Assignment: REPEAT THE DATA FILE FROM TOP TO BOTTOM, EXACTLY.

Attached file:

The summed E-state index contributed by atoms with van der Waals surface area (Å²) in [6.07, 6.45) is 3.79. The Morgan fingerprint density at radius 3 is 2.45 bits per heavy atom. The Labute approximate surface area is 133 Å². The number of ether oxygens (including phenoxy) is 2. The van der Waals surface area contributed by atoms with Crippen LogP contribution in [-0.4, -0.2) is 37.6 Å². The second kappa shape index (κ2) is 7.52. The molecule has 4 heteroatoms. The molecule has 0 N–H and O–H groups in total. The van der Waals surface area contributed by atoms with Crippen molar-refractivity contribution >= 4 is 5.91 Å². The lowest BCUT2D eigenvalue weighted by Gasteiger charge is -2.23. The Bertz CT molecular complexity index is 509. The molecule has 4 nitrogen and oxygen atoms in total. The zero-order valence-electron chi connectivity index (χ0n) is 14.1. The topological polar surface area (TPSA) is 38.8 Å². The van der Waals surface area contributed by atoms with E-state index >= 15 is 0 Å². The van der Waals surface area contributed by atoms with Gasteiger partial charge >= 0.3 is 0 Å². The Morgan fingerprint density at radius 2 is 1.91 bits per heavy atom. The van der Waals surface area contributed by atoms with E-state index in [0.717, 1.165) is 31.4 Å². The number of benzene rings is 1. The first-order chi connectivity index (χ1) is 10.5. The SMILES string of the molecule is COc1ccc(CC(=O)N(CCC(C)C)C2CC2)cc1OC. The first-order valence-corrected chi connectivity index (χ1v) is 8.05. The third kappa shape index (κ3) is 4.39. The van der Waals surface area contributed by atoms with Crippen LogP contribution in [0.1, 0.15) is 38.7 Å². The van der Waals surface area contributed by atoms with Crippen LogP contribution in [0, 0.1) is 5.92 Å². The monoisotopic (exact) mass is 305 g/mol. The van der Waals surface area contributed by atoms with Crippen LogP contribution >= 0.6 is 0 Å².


The summed E-state index contributed by atoms with van der Waals surface area (Å²) in [6.07, 6.45) is 3.79. The Morgan fingerprint density at radius 3 is 2.45 bits per heavy atom. The Labute approximate surface area is 133 Å². The number of ether oxygens (including phenoxy) is 2. The van der Waals surface area contributed by atoms with Crippen LogP contribution in [-0.4, -0.2) is 37.6 Å². The second kappa shape index (κ2) is 7.52. The molecule has 4 heteroatoms. The molecule has 0 N–H and O–H groups in total. The van der Waals surface area contributed by atoms with Crippen molar-refractivity contribution >= 4 is 5.91 Å². The lowest BCUT2D eigenvalue weighted by Gasteiger charge is -2.23. The Bertz CT molecular complexity index is 509. The molecule has 4 nitrogen and oxygen atoms in total. The zero-order valence-electron chi connectivity index (χ0n) is 14.1. The topological polar surface area (TPSA) is 38.8 Å². The van der Waals surface area contributed by atoms with E-state index >= 15 is 0 Å². The van der Waals surface area contributed by atoms with Gasteiger partial charge >= 0.3 is 0 Å². The Morgan fingerprint density at radius 2 is 1.91 bits per heavy atom. The van der Waals surface area contributed by atoms with E-state index in [0.717, 1.165) is 31.4 Å². The number of benzene rings is 1. The first-order chi connectivity index (χ1) is 10.5. The SMILES string of the molecule is COc1ccc(CC(=O)N(CCC(C)C)C2CC2)cc1OC. The first-order valence-corrected chi connectivity index (χ1v) is 8.05. The third kappa shape index (κ3) is 4.39. The van der Waals surface area contributed by atoms with Crippen LogP contribution in [0.1, 0.15) is 38.7 Å². The van der Waals surface area contributed by atoms with Crippen LogP contribution in [0, 0.1) is 5.92 Å². The monoisotopic (exact) mass is 305 g/mol. The van der Waals surface area contributed by atoms with Crippen LogP contribution >= 0.6 is 0 Å².